We’re a week into NaNoWriMo! How’s your novel going? If you’re following the 1667 a day word count, you’ll be at 11,669 by the end of today!
As a side note I have no idea who to credit for the above image. If you do please let me know!
Today is going to be a story arc workshop. We’ve gone over outlines…a lot. I think I mention them in almost every blog topic. What can I say? I’m a recent (relatively) convert to outlines and I’m a big fan. Story arcs are different than outlines, however, but are still a way to build your story from the ground up. It’s another approach as well as a map to see how everything flows from one event to the next. To plan out story arcs you need to think about your entire story. Arcs serve a purpose in that they give your readers a climax, time to relax, and a wrapped up ending.
I’m going to cover how to view and possibly fix your current story arc and how to create a basic one if you’ve only just started with an idea.
If Your Basic Story Is Finished
As an outline, rough draft, or otherwise.
To begin, and this may seem silly, let’s think of what an actual arc is. It’s this:
As you can see there’s a beginning, climax, and ending. This is also an incredibly basic arc. Most novels will have an arc that looks closer to a heart monitor. Like this:
An exercise I suggest is to get a piece of paper and a pencil and go over your completed outline. Make three lines. A lower, middle, and higher line to represent lulls or lows, climaxes, and scenes that move along the story but aren’t a by the seat of your pants moment. Make a dot for each scene or chapter on those lines in order like this:
Sometimes it can really help to have a visual representation of your story’s highs and lows. You can see how to create a better flow for your story this way as well. So, you see how your story currently is. Consider why it might look that way. Do you like it this way? If so, awesome! If not, now is the time to fix it! Even if you’ve already written it, there’s no time like the present. Just keep in mind if you have a climax once a chapter it can wear a reader down. Think of cheesy soap operas and how every episode there is a shocker! It gets old after a while and even predictable if you do it too much.
So where to begin? First, are you writing a series? Is your novel a stand alone story? Sometimes you have novels that have both. An underlying main story happening in the background while in the forefront your characters deal with current issues. It’s always good to plant from the beginning. Yes, I meant to say plant. I mean plant the building blocks of your series finale at the beginning. If you’re writing a series then your story arc will want to look similar to this:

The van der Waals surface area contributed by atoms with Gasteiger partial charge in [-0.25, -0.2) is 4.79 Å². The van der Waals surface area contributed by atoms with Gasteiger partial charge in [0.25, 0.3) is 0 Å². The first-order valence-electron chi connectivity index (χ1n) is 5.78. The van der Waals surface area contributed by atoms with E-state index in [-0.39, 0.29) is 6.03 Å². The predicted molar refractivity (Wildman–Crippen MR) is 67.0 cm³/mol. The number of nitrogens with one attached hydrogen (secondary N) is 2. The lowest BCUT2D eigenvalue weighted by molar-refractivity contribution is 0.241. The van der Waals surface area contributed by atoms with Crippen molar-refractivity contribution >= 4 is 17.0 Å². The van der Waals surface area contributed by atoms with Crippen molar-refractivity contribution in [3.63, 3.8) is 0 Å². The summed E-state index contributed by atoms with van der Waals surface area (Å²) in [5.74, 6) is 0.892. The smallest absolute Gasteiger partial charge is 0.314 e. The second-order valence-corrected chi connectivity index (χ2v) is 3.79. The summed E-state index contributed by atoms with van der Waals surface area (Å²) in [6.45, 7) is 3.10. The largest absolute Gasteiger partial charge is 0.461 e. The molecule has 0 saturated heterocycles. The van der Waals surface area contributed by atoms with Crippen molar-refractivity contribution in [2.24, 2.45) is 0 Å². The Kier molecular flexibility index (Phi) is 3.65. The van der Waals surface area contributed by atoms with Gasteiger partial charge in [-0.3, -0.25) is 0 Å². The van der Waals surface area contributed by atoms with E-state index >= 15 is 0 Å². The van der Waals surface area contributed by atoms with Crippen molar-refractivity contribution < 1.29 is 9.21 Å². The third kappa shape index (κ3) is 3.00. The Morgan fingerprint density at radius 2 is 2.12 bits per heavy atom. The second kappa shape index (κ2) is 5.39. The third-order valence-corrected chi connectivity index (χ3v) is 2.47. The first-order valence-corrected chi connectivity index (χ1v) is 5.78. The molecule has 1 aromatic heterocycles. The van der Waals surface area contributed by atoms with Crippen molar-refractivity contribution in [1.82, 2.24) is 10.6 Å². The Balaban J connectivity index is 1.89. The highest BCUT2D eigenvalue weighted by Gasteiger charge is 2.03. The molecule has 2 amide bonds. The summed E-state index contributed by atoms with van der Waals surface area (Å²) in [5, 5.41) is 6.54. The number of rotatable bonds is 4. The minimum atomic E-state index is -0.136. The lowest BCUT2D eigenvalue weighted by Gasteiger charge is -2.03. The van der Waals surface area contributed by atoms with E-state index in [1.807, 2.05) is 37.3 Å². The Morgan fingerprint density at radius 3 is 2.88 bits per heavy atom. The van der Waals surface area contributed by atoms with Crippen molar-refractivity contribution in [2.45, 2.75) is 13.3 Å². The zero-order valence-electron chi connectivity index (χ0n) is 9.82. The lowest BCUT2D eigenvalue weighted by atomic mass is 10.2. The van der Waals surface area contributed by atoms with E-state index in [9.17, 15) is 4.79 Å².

Taadaa! To me this is a thing of beauty. Of course your novels don’t have to look like this ideal shape of an arc. They can look however you want. You may want to begin your novel with an action sequence that gets the reader involved immediately. Which would look like this:
Or you may want a traditional beginning in which you build upon your world a bit before getting the adventure started.
If your arc looks like this:
You may want to reconsider your scenes and chapters. I won’t say it’s wrong though! Sometimes it can take an entire novel to set up the events of the second and third novels in your series. However, if you want readers to pick up that second and third book it’s best to have highs and lows to balance it out.
If Your Story Is Just An Idea, A Place, A Person
If you haven’t gotten your story written out in any form, a story arc is a great place to start. Some people use brainstorming. I use note cards and arcs. So, to begin, what is it you’re starting with? A scene? A person? Get out a piece of paper, or using your new super cheap and giant whiteboard, and draw a simple arc.
Think of where you’re starting. If it’s a scene, where in the story do you think that scene is? How would you rate it compared to the rest of your potential story? Is it a climactic fight? A confession of love?
If it’s just a person, where are they? What do they do? Build up their character sheet first. Fill in some blanks.
If it’s a place, who lives there? Does anyone live there anyway? What does it look like? Why does it look that way?
Begin with your who, what, where, when, and why. It’s obvious, it’s simple, but it’s effective.
Now, put those onto your blank arc. I would start with the beginning, the end, and the most climactic moments. If you don’t have all of those, that’s okay! Just put down what you have so far.
Once you have the basic bones of your story. What next? Fill in between the gaps. You can continue to do this on your arc, or you can move to another medium. My favorite is to use index cards. I’ll write down all of the important scenes and place them in order on my dining room table. It’s another physical representation of your flow and timeline. Continuing on your arc on paper is the same thing. If you finish up on your arc paper, perhaps you can move on to index cards for more detail. Then eventually to a basic written outline.
The important thing to remember so that you’re not overwhelmed is to build. It’s okay to start with one brick or one idea. Ripple outward until you fill the whole pond.
Until Next Time…
I apologize for my obvious drop in sanity as I made the above images. XD
Next week I’ll go into building a scene to help further your story development. As always these are suggestions which work for me. If it’s easier for you to build your story doing a hop over a pit of lava on May 27th each year, go for it! Find whatever works for you, but the point is to keep looking and keep trying new things. Keep it up and if you’re doing NaNoWriMo I believe in you! Actually, I just believe in you anyway.
Dragon Bloode: Covet is out everywhere ebooks are sold.